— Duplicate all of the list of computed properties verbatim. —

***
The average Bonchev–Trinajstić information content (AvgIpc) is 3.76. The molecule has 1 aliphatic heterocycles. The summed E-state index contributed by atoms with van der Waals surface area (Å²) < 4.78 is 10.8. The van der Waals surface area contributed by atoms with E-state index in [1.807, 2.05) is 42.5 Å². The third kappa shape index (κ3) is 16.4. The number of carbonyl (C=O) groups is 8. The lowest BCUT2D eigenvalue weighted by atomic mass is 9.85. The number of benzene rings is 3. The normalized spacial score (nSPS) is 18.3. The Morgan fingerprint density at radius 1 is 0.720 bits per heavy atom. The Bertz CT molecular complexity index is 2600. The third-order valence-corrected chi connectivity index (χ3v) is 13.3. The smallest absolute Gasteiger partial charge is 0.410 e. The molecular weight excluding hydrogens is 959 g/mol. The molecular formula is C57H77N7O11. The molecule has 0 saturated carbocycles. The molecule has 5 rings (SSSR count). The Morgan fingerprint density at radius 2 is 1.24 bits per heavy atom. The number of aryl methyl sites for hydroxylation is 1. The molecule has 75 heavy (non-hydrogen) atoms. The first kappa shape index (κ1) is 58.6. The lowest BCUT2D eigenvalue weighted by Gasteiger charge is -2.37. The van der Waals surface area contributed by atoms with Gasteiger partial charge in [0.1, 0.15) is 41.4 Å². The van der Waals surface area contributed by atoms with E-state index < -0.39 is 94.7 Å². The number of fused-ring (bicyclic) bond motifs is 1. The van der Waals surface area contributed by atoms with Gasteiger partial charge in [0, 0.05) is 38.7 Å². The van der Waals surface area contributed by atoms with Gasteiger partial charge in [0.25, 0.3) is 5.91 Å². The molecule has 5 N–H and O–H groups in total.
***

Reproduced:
The average Bonchev–Trinajstić information content (AvgIpc) is 3.76. The molecule has 1 aliphatic heterocycles. The summed E-state index contributed by atoms with van der Waals surface area (Å²) < 4.78 is 10.8. The van der Waals surface area contributed by atoms with E-state index in [1.807, 2.05) is 42.5 Å². The third kappa shape index (κ3) is 16.4. The number of carbonyl (C=O) groups is 8. The lowest BCUT2D eigenvalue weighted by atomic mass is 9.85. The number of benzene rings is 3. The normalized spacial score (nSPS) is 18.3. The Morgan fingerprint density at radius 1 is 0.720 bits per heavy atom. The Bertz CT molecular complexity index is 2600. The third-order valence-corrected chi connectivity index (χ3v) is 13.3. The smallest absolute Gasteiger partial charge is 0.410 e. The molecular weight excluding hydrogens is 959 g/mol. The molecular formula is C57H77N7O11. The molecule has 0 saturated carbocycles. The molecule has 5 rings (SSSR count). The Morgan fingerprint density at radius 2 is 1.24 bits per heavy atom. The number of aryl methyl sites for hydroxylation is 1. The molecule has 75 heavy (non-hydrogen) atoms. The first kappa shape index (κ1) is 58.6. The lowest BCUT2D eigenvalue weighted by Gasteiger charge is -2.37. The van der Waals surface area contributed by atoms with Gasteiger partial charge in [0.1, 0.15) is 41.4 Å². The van der Waals surface area contributed by atoms with E-state index < -0.39 is 94.7 Å². The number of fused-ring (bicyclic) bond motifs is 1. The van der Waals surface area contributed by atoms with Gasteiger partial charge in [0, 0.05) is 38.7 Å². The van der Waals surface area contributed by atoms with Gasteiger partial charge in [0.25, 0.3) is 5.91 Å². The molecule has 5 N–H and O–H groups in total.